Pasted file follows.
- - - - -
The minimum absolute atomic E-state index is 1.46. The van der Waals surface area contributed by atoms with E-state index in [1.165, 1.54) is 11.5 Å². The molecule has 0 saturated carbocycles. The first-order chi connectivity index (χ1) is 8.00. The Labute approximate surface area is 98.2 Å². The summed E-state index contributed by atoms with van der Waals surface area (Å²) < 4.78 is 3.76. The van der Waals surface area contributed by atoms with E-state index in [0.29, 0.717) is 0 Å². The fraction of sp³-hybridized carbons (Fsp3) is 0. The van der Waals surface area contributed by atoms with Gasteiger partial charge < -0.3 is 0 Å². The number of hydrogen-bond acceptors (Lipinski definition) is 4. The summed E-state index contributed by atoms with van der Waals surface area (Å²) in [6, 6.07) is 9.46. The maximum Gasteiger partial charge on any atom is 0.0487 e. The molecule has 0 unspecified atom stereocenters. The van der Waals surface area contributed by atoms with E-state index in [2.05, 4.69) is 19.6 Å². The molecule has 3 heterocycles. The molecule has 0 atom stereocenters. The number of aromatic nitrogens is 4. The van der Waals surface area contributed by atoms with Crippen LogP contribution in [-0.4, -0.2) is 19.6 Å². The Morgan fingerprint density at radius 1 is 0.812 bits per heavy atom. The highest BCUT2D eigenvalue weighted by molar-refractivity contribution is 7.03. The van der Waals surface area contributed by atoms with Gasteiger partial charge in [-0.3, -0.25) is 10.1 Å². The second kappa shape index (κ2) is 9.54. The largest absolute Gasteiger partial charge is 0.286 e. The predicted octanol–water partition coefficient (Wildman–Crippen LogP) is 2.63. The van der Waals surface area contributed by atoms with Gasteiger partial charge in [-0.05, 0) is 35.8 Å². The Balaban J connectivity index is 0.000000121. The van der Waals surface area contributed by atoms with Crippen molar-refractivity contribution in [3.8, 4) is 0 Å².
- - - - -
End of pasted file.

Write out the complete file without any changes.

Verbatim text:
The minimum absolute atomic E-state index is 1.46. The van der Waals surface area contributed by atoms with E-state index in [1.165, 1.54) is 11.5 Å². The molecule has 0 saturated carbocycles. The first-order chi connectivity index (χ1) is 8.00. The Labute approximate surface area is 98.2 Å². The summed E-state index contributed by atoms with van der Waals surface area (Å²) < 4.78 is 3.76. The van der Waals surface area contributed by atoms with E-state index in [0.29, 0.717) is 0 Å². The fraction of sp³-hybridized carbons (Fsp3) is 0. The van der Waals surface area contributed by atoms with Gasteiger partial charge < -0.3 is 0 Å². The number of hydrogen-bond acceptors (Lipinski definition) is 4. The summed E-state index contributed by atoms with van der Waals surface area (Å²) in [6, 6.07) is 9.46. The maximum Gasteiger partial charge on any atom is 0.0487 e. The molecule has 0 unspecified atom stereocenters. The van der Waals surface area contributed by atoms with E-state index in [2.05, 4.69) is 19.6 Å². The molecule has 3 heterocycles. The molecule has 0 atom stereocenters. The number of aromatic nitrogens is 4. The van der Waals surface area contributed by atoms with Crippen LogP contribution in [-0.4, -0.2) is 19.6 Å². The Morgan fingerprint density at radius 1 is 0.812 bits per heavy atom. The highest BCUT2D eigenvalue weighted by molar-refractivity contribution is 7.03. The van der Waals surface area contributed by atoms with Gasteiger partial charge in [-0.3, -0.25) is 10.1 Å². The second kappa shape index (κ2) is 9.54. The largest absolute Gasteiger partial charge is 0.286 e. The predicted octanol–water partition coefficient (Wildman–Crippen LogP) is 2.63. The van der Waals surface area contributed by atoms with Gasteiger partial charge in [-0.05, 0) is 35.8 Å². The Balaban J connectivity index is 0.000000121. The van der Waals surface area contributed by atoms with Crippen molar-refractivity contribution in [3.8, 4) is 0 Å².